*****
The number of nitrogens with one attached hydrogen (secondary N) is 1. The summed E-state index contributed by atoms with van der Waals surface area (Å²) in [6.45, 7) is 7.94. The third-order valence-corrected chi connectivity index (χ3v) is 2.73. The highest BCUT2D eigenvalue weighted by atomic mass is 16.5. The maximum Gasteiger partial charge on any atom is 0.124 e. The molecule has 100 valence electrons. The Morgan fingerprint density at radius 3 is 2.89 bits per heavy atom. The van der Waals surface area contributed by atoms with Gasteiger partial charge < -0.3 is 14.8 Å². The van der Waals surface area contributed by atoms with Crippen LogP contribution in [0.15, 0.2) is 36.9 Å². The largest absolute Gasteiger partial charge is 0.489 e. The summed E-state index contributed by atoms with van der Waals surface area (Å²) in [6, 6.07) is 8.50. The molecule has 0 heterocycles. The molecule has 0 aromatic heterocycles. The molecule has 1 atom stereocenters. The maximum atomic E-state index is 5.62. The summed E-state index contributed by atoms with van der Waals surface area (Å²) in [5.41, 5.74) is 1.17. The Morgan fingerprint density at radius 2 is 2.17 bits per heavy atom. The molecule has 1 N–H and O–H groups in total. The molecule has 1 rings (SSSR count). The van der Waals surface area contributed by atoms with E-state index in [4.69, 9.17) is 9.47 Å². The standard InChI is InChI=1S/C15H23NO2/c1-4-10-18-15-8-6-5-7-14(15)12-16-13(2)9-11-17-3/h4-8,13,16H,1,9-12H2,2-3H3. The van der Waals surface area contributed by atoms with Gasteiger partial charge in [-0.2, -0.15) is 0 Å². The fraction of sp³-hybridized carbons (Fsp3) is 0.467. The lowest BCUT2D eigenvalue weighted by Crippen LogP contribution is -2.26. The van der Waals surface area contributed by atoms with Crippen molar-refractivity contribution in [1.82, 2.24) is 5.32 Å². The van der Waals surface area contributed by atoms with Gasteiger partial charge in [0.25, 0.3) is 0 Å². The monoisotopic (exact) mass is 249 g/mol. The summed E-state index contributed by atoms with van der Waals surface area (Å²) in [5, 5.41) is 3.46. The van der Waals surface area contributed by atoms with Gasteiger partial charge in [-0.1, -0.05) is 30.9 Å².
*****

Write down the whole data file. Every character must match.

The number of nitrogens with one attached hydrogen (secondary N) is 1. The summed E-state index contributed by atoms with van der Waals surface area (Å²) in [6.45, 7) is 7.94. The third-order valence-corrected chi connectivity index (χ3v) is 2.73. The highest BCUT2D eigenvalue weighted by atomic mass is 16.5. The maximum Gasteiger partial charge on any atom is 0.124 e. The molecule has 100 valence electrons. The Morgan fingerprint density at radius 3 is 2.89 bits per heavy atom. The van der Waals surface area contributed by atoms with Gasteiger partial charge < -0.3 is 14.8 Å². The van der Waals surface area contributed by atoms with Crippen LogP contribution in [0.15, 0.2) is 36.9 Å². The largest absolute Gasteiger partial charge is 0.489 e. The summed E-state index contributed by atoms with van der Waals surface area (Å²) in [6, 6.07) is 8.50. The molecule has 0 heterocycles. The molecule has 0 aromatic heterocycles. The molecule has 1 atom stereocenters. The maximum atomic E-state index is 5.62. The summed E-state index contributed by atoms with van der Waals surface area (Å²) in [5.41, 5.74) is 1.17. The Morgan fingerprint density at radius 2 is 2.17 bits per heavy atom. The molecule has 1 N–H and O–H groups in total. The molecule has 1 rings (SSSR count). The van der Waals surface area contributed by atoms with E-state index in [4.69, 9.17) is 9.47 Å². The standard InChI is InChI=1S/C15H23NO2/c1-4-10-18-15-8-6-5-7-14(15)12-16-13(2)9-11-17-3/h4-8,13,16H,1,9-12H2,2-3H3. The van der Waals surface area contributed by atoms with Gasteiger partial charge in [-0.2, -0.15) is 0 Å². The fraction of sp³-hybridized carbons (Fsp3) is 0.467. The lowest BCUT2D eigenvalue weighted by Crippen LogP contribution is -2.26. The van der Waals surface area contributed by atoms with Crippen molar-refractivity contribution in [1.82, 2.24) is 5.32 Å². The van der Waals surface area contributed by atoms with Gasteiger partial charge in [0.25, 0.3) is 0 Å². The monoisotopic (exact) mass is 249 g/mol. The summed E-state index contributed by atoms with van der Waals surface area (Å²) in [5, 5.41) is 3.46. The van der Waals surface area contributed by atoms with Gasteiger partial charge in [-0.1, -0.05) is 30.9 Å².